Major Don Wildish

Major Don Wildish Recounts Ministering In Unusual Places

Major Don Wildish

Moore, OK (June 15, 2013)—“We’ve had some very unusual ministries and frankly, we’re just looking for the ministries wherever we travel,” says Major Don Wildish, an officer with The Salvation Army in Sherman, Texas.

Wildish’s 2-week deployment to Oklahoma has been anything but usual, if there is such a thing.

He arrived on May 31, 2013, with an assignment to offer Emotional and Spiritual Care to those affected by the tornado that touched down in Moore 11 days earlier. The first night in town he and a few others headed out for dinner, but shortly after arriving the tornado sirens began to blare.

“The restaurant invited us to take shelter, but there was no way I was going to take shelter in a place where there was big hot stoves and sharp knives,” Wildish recalls.

So without knowing his way around town, Wildish drove toward the one thing he could see – bright blue skies above the airport.

“But then the skies turned dark and we had to go a different way. We ran from one tornado only to run into another one,” he says.

With the skies turning overhead, Wildish and his group took cover at the next place they saw, a hotel outside of the airport. The staff inside was in the process of asking guests to come down from their rooms and occupy the first floor.

“We gathered into the bathroom and stuffed as many people into the men’s restroom as we could – both women and men. I had an opportunity to have a word of prayer with them and let them know the Lord was with us.”

The storm brewing outside left her mark; the National Weather Service has since marked it as the ‘widest known tornado in U.S. history,’ stretching 2.6 miles at its widest point. With two massive storms less than two weeks apart, Wildish certainly had his work as an Emotional and Spiritual Care volunteer cut out for him.

A few days later he decided to go into Moore.

“I wanted to see if there was any movement. I wanted to see if there was anyone I could serve. When I got into the middle of destruction, a place where there was nothing left at all, I found a woman, an older woman, working outside to trim her hedges. I asked her if she needed help, and she said, ‘Well, there’s a few spots up there that are too high for me to reach’.”

Wildish took the clippers from her and began to trim her hedges. As he finished the area she asked if he could help with a few other spots on the other side.

“Once I finished the second area she told me that we needed to move the clippings to the curb,” he recounts.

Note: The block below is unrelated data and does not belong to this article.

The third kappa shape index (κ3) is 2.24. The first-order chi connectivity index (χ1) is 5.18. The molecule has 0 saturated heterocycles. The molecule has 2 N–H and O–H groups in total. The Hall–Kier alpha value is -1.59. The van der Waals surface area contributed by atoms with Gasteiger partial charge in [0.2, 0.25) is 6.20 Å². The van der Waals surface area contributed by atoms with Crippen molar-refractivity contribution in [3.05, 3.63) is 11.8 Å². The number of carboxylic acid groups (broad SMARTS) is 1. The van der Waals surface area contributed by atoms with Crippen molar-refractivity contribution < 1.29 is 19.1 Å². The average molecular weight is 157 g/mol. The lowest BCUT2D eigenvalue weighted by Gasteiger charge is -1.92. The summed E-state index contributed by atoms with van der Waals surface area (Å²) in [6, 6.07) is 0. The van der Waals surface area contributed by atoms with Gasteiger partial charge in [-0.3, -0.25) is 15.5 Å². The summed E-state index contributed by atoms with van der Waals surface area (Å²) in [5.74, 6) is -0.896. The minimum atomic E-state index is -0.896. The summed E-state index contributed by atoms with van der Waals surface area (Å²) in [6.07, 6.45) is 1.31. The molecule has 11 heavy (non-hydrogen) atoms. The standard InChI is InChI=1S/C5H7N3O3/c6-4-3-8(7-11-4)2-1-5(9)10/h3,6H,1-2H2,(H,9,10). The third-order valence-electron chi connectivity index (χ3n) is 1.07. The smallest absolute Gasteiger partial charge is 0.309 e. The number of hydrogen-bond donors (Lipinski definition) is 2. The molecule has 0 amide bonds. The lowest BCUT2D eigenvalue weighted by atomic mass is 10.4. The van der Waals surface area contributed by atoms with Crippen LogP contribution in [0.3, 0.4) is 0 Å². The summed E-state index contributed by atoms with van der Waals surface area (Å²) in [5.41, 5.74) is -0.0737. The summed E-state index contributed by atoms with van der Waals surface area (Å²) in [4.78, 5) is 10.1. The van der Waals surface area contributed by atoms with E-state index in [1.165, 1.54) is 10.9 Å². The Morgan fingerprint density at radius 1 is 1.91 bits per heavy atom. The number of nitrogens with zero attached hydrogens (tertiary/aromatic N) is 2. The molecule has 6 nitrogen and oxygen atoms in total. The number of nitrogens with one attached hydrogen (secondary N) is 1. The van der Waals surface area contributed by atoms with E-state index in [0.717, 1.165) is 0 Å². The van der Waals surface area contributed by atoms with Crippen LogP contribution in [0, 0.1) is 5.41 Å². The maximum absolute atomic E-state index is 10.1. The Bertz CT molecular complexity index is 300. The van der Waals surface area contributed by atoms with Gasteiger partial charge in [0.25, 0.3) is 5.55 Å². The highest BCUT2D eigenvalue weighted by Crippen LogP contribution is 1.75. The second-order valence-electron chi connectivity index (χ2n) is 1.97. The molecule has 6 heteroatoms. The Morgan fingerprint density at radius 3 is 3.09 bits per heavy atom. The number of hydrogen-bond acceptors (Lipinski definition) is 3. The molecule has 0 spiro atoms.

“Well we have to take it to the curb,” she explained, “That’s where the collectors come to pick up the trash.”

Wildish looked at the devastation around, but recognized what it meant for this woman to be able to take care of the one thing left standing among all of her belongings.

“…so we climbed over a few piles of debris, in order to place the hedge clippings in a spot where the collector would find them.”

When Major Wildish finished the task he asked the woman if she needed additional help.

“No, I’m just gonna go back and sweep my porch; it needs sweeping,” she answered.

“You’re right,” he said back to her. “It does need sweeping.”

Major Wildish asked the woman if he could pray with her and then was on his way.

Throughout the rest of the day he had other chances to serve.

“My ministry has taken me to places where I don’t even know where I’m at. In Union City, going towards El Reno, we would stop and I would just give a drink and some snacks to the men working on the electrical lines and the other crews that were just working to free up traffic.

Later I found a family who needed help loading a box spring and a mattress into their new home.

Another time we found a house where power lines were down. I could not get to the house. We stood out in front and I yelled, ‘If there’s anyone inside, please step out,’ and a moment later a couple came to the door. I couldn’t get to them, and they couldn’t get to me, because the power lines were down in between us. But we were able to toss them a dozen drinks over the power line into their yard. We got them a large plastic bag of snacks and threw it over the power line too.”

Major Wildish says his assignment is simple, and he’s honored by the chance he has to serve.

“We’ve been in some real peculiar situations out there, but it’s my roll just to bring some comfort, bring some strength to those in need.”